Having hypoglycemia is never a pleasant experience and can affect your day-to-day activities. While some may think that having low blood sugar levels isn’t something to panic about, it’s a serious condition that needs to be addressed to ensure that you live comfortably. In this article, we discuss what you need to know about this condition while sharing the best hypoglycemia diet plan.
Table of Contents
What is Hypoglycemia?
Hypoglycemia refers to having lower than normal blood sugar levels. Normal blood glucose levels will range between 70 to 140 mg/dL, without counting the rise that we usually experience after we eat. As such, hypoglycemia occurs once our blood sugar levels take a dip under 70 mg/dL.
When a person’s blood sugar levels drop after four hours of eating a meal, they could be experiencing reactive hypoglycemia, which is caused by too much insulin after eating. While hypoglycemia is mostly associated with people who have diabetes, there have also been cases of hypoglycemia that aren’t related to diabetes. Malnutrition, certain drugs, severe burns, gastric bypass surgery, and other complications with health may lead to lower blood sugar levels.
Symptoms of Hypoglycemia
Hypoglycemia can be dangerous, and in severe cases, it can be deadly. Having insufficient levels of glucose in our blood may even lead to brain damage and seizures. Some of the most common hypoglycemia symptoms are the following:
- Anger or moodiness
Hypoglycemia is a common occurrence in people who take high insulin doses since this is used to lower blood glucose levels. Taking diabetes medication may also result in blood sugar spikes, so it’s important for patients taking such medication to discuss the risk of hypoglycemia with their healthcare provider.
If you were diagnosed with diabetes and your blood sugar begins to drop, be sure to use the 15-15 rule. Consume 15 grams of carbohydrates and then wait for 15 minutes before checking your blood glucose levels. Should you find that your blood sugar levels are still too low, have another serving of the same amount — you must increase your blood sugar levels to the minimum required.
Hypoglycemia Diet Eating Plan
Leaving hypoglycemia unattended can be dangerous but there are steps you can take towards changing your diet to prevent getting low blood sugar. While there is no diet that can completely eliminate hypoglycemia, the example below can certainly help minimize the risk. One of the most important parts of the diet is to regularly consume carbohydrates every day to avoid hypoglycemia.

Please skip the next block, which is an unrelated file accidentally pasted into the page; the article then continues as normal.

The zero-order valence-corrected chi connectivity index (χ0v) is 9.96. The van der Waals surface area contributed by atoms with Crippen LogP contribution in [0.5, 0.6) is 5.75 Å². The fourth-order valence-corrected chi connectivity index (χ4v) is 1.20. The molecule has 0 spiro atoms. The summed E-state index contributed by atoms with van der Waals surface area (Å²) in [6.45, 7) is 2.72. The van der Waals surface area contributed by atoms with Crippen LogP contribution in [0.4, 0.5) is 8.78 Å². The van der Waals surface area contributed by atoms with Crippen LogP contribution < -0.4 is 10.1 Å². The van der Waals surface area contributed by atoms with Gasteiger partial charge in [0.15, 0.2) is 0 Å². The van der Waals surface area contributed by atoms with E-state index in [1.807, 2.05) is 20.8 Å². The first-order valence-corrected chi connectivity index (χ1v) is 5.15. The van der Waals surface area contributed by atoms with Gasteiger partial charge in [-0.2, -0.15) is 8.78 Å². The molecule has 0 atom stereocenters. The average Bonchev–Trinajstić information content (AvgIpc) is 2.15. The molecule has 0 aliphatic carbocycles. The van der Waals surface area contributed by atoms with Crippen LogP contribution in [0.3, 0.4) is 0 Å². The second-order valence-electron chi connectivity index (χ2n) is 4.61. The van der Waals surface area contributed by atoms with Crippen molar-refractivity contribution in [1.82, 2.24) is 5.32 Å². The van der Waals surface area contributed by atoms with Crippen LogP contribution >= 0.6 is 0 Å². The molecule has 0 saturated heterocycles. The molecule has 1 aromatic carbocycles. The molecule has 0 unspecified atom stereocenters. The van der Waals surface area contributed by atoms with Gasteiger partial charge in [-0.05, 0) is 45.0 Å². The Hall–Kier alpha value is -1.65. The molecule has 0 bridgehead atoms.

Below is a list of all the nutritious foods you can eat to combat hypoglycemic symptoms.
Carbohydrates are essential for the prevention of hypoglycemia since they are broken down into sugar which contributes to our blood sugar. A person who doesn’t regularly eat carbohydrates may have low blood sugar levels and may even suffer from dangerously low levels of sugar once they take insulin. Choosing fiber-rich carbohydrates instead of refined carbs may help to normalize blood sugar levels.
Here are a few high-fiber options to choose from while on the hypoglycemia diet:
- Whole grains such as brown rice, whole wheat bread, and whole wheat pasta
- Whole fruit
- Vegetables with their skin intact
- Seeds and nuts
Eating healthy fats, along with lean protein in combination with carbohydrates can benefit patients with hypoglycemia. This is because fat and protein will be digested slower compared to carbs, which means that the stomach will break down sugars slower. Below are some of the best sources of protein:
- Dairy products
Here are a few foods to look into for healthy fats:
- Vegetable oils
- Fatty fish
- Nuts and seeds
Sample Meal Plan
Here are a few food items for every meal that you can try during your hypoglycemia diet.
- Whole-grain bread with hard-boiled eggs and avocado
- Greek yogurt and berries with oatmeal and cinnamon
- Oatmeal with cinnamon, sunflower seeds, and berries
- Tuna sandwich using whole-grain bread and salad
- Quinoa, chickpea, vegetable, and pomegranate salad
- Sweet potato mash, peas, and grilled sea bass
- Brown rice with chicken, steamed broccoli, and avocado
- Salmon with salad or vegetables